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House of Glass: A deep draught

There are many books I have enjoyed immensely, yet they leave no lasting trace other than the memory of pleasure, possibly because I was in agreement with the philosophy and viewpoints they contained; they presented no particular challenge. 

Then there are books that insert themselves months afterwards, at odd, idle, or occasionally opportune moments. 

Hadley Freeman’s House of Glass is one of these. It arrived in the post, unasked for, and I read it because it was there. It is unlikely I would ever have pulled it off a shelf unless the only other books to choose from were written by James Hadley Chase or Wilbur Smith (not that I haven’t read the odd Wilbur Smith while on holiday but I would not be able to recall their titles even if they were printed on my shaving mirror).

For a start, House of Glass is the story of a 20th Century Jewish family. Which means WWII, which means The Holocaust. Is it a heresy to say I am tired of reading about the Holocaust? There are six million and more stories to be told of that nadir of recent history, but there is also so much else that begs discovery. Anyway, House of Glass is a thick book, and about much more than the Holocaust, even though those five years of horror cast a shadow across half a century and, judging by the way Israel continues to behave like a terribly abused child whose fear is so internalised he sees no option but to strike and dominate, continues to fall across our years. 

Yet, Hadley notes in her introduction, apparently 41% of Americans don’t know that Nazi’s murdered six million Jews on an industrial scale, and neither, incredibly, do a third of Europeans. At the same time, incidents of anti-Semitism are on the rise. Which gave her the courage to write this book. And I’m glad I got to read it.

House of Glass is not a novel, it is a biography of a family, written by one of its members. A family split across continents by a hatred and cruelty that killed brothers and sisters and parents and cousins and uncles and aunts.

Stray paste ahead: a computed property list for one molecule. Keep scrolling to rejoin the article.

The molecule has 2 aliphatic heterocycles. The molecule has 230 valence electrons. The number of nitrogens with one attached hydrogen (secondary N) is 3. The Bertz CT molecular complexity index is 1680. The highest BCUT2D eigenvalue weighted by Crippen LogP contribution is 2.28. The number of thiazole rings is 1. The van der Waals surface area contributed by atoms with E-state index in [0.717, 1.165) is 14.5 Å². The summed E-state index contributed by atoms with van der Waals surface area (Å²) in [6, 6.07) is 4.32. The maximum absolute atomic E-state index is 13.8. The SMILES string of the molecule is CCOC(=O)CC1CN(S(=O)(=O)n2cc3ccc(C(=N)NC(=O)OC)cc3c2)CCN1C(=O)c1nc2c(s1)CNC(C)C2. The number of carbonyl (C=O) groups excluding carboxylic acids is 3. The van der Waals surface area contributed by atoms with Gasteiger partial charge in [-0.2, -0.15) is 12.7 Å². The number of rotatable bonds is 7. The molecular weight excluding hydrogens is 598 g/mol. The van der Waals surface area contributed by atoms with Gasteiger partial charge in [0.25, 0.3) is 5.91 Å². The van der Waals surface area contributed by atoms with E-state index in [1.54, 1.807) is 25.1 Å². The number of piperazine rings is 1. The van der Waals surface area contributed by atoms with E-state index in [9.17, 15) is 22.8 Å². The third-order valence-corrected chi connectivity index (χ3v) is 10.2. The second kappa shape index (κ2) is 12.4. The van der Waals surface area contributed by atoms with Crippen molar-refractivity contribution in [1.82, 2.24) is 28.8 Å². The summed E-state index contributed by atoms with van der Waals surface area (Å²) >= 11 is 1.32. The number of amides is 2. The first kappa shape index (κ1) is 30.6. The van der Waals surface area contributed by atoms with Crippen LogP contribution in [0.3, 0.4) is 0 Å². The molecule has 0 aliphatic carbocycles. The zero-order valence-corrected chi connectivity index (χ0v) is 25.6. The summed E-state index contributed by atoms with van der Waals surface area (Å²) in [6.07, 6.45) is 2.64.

Hadley, a New York fashion journalist, haunted by the French family she met as a young girl, tries to understand her aloof, sad grandmother by documenting the clothes she used to wear. Fine French fashion she wore to mark her as sophisticated and cultured and not American. Like C.S. Lewis’s hidden portal that led from the back of a wardrobe to Narnia, what Hadley finds in a dusty shoebox beneath her late grandmother’s dresses hung in dry-cleaner’s coverings, reveals secrets, loss, dreams, adventures, and extraordinary bravery. Her book is not about the concentration camps – no more than it needs to be – it’s about the people who escaped them. It’s about a woman’s life being ripped away from her just as she was blossoming into Paris after a childhood in Chrzanow, Poland, which is about as cold and grim as it sounds. It is about a short, bullet-shaped man who invented and re-invented himself; a haute couture designer who fought in the first battles of the war as a Legionnaire and became part of the French resistance, later breaking bread as an art dealer with Picasso. It is about a mild-mannered brother who never believed it was possible such evil could exist in the world and followed instructions as a good citizen, instructions that led him to his extermination.

As fantastic as the events and stories are, they are more so because they are true. It is a book that taught me a little more about Europe, quite a lot more about human nature and family, and gave me a new appreciation for fashion and the importance of art. At the very least, you’ll discover Alex Maguy.

Being non-fiction, it is not a devour-in-one-sitting book. Rather, it is like a meal lovingly prepared, which you savour as you participate in conversation, later picking at the tasty left-overs in the pots every time you go to the kitchen.